Discussing Pediatric Palliative Care with Social Worker Barbara Acevedo
Spending intimate, one-on-one time supporting families with seriously ill children is something of a passion for pediatric social worker Barbara Acevedo.
A member of the pediatric palliative care team at Salah Foundation Children’s Hospital at Broward Health, she has been supporting patients and families in that capacity for more than 10 years.
"We are with them every step of the way,” Ms. Acevedo says. Because the trajectory of an illness and treatment can require a child to be in and out of the hospital, sometimes over many years, she has the advantage of really getting to know her patients.
"I see families going through a difficult time in their lives, but I also witness the good times in their lives—going back to school, doing well with their treatment, finishing treatment, having a birthday. Or, just when they come in and share something that happened to them at school or in their personal lives.”
Of course, there are also difficult times when families need someone to talk to, guidance from the team, or access to additional resources. "We have some families where, unfortunately, their child is not doing well. Families need someone to talk to, to process what they’re going through.”
Often, those conversations reflect the diversity of the families whose children are admitted to the hospital that attracts patients from around the United States, Latin America, and Europe to its south Florida location. Physicians and members of the palliative care team also come from multicultural backgrounds, which is a big advantage.
"It’s beautiful,” says Ms. Acevedo, who speaks Spanish and English. "We get patients from all over—the Caribbean, Latin America.” With such a variety of cultures and languages, she and other members of the palliative care team work with certified medical translators, either on staff or available by phone, to interpret.
How do you measure success?
"I’m usually involved at the time of diagnosis, throughout their treatment, until they complete treatment and in follow-ups, and on those sad occasions when they don’t make it. But I also get to see children who are graduating from school, getting married—it’s a long-term relationship. I see more positive outcomes than negative outcomes.”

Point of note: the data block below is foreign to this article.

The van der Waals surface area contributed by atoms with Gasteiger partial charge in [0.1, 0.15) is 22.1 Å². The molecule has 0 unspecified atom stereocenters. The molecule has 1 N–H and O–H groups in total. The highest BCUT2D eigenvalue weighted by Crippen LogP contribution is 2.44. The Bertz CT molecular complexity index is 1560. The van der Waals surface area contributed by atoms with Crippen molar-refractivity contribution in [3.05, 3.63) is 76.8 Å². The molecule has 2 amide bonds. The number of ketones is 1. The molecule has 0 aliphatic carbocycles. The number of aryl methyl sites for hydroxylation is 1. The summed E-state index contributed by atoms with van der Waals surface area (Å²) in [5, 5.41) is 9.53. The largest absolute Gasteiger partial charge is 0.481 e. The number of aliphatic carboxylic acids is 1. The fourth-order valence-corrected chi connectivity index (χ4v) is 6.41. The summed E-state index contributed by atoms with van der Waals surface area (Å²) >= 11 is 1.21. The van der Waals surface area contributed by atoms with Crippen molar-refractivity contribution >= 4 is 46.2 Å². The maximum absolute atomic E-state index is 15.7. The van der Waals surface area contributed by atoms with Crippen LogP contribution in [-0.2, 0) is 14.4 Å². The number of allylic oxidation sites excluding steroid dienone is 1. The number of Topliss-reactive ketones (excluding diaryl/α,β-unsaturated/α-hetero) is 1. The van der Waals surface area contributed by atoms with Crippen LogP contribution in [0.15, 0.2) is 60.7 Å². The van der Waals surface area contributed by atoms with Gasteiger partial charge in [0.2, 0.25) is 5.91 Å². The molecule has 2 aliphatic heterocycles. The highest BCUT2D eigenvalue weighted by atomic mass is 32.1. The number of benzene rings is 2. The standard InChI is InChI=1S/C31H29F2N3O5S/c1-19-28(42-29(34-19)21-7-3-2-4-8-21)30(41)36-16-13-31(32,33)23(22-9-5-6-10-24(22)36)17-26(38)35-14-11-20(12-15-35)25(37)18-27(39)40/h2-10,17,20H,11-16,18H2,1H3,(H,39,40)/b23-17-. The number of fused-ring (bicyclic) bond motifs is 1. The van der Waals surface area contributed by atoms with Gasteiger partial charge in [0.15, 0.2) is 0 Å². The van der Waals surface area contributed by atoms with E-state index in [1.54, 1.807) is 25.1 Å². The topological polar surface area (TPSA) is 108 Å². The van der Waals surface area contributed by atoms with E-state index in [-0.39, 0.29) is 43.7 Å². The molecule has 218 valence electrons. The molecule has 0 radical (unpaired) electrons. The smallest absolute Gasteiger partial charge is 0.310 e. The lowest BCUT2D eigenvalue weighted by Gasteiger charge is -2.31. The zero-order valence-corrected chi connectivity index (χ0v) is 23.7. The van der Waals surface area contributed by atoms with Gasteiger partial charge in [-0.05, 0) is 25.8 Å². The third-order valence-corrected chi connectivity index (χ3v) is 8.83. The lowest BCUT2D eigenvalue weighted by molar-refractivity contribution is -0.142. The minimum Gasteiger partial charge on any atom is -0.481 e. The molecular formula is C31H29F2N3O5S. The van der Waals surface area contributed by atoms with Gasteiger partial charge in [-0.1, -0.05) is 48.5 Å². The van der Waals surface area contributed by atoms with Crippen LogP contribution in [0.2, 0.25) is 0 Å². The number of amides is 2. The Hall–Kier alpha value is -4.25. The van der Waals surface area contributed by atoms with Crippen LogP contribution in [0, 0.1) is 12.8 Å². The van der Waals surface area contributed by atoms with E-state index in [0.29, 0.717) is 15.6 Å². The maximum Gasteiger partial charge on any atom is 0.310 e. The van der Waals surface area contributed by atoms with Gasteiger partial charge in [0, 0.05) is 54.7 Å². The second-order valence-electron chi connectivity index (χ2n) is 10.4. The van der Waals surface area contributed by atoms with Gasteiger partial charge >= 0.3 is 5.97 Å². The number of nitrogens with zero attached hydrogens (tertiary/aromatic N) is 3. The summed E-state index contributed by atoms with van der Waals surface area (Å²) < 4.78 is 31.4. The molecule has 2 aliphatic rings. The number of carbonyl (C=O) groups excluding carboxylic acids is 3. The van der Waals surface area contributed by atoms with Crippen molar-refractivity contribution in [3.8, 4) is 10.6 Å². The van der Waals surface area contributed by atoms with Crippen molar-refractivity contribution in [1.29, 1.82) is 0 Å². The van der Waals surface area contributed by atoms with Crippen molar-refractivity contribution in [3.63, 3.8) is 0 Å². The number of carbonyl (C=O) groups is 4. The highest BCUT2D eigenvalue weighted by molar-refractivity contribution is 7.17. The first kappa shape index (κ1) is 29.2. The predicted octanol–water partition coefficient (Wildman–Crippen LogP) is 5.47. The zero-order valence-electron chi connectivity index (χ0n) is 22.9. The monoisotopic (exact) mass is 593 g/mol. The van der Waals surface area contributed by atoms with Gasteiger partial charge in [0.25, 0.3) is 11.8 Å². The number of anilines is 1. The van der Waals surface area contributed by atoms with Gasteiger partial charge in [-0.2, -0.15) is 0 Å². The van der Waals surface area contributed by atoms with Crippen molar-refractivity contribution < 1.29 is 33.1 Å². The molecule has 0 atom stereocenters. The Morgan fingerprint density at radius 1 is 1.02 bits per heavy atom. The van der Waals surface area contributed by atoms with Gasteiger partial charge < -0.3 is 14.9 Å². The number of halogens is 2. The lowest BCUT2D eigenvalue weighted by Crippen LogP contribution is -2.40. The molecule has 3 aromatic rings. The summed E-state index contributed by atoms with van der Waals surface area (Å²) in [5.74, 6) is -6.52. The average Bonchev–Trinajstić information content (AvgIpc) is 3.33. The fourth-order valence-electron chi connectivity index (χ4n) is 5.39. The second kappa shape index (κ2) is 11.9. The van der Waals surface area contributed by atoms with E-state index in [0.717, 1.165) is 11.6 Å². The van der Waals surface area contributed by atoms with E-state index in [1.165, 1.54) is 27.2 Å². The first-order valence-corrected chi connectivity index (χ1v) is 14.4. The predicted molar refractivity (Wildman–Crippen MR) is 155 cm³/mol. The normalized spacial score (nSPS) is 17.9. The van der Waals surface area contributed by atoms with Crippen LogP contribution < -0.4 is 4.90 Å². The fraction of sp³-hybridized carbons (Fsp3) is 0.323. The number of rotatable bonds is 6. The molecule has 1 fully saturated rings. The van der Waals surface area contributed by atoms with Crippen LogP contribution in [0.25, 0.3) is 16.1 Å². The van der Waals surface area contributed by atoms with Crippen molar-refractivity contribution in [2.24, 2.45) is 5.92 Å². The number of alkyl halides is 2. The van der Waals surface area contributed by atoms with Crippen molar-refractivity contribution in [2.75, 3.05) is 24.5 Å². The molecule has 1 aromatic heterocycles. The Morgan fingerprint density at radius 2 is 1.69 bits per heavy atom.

Palliative care is becoming an integral part of patient care plans, but there are still challenges. Parents often connect palliative care with hospice care and resist the extra support because they think it means their child is going to die. This is not necessarily true, especially for children, whose diseases do not always progress in ways one might expect in adult patients.
"Pediatric palliative care can help patients and families improve their quality of life. So we work closely with the attending physicians or family pediatricians to make sure they’re getting all the resources they need, whether it’s in the community or medical or specialty care.” Sometimes, that means arranging art and music therapy, or finding respite care so parents can take a break from caregiving.
The social worker’s role can also involve helping families with difficult discussions they have to confront—with their child or other family members. Those conversations may take place with their child’s doctors—perhaps around pain management or comfort care. "The patient, parents, and medical team work together with the palliative team to meet the child’s needs,” Ms. Acevedo says.
In Her Own Words
Barbara Acevedo recalls one of her most memorable experiences.
There was a patient I had, maybe five or six years ago. She was two years old, and diagnosed with a germ cell tumor. Her mother worked as a nurse in the hospital’s adult ICU. Because her patients typically received palliative care at the end of life, she equated it to hospice care. In this mother’s mind, palliative services meant "my child is dying."
I respected that, but still hoped to make a connection to support this mother. Every day, I’d say hello to her and her daughter, just to build rapport. Little by little, I got to know her—she began to see me as part of the team, and accept the help I could offer.
Luckily, her daughter went into remission, and she is now doing well. I have seen them coming in for appointments and checkups. So I had a chance to ask this mother about how she got over her resistance. She told me, "I saw that you were there talking about quality of life for my child, and helping me cope. I saw the benefits. Now I promote this with my patients."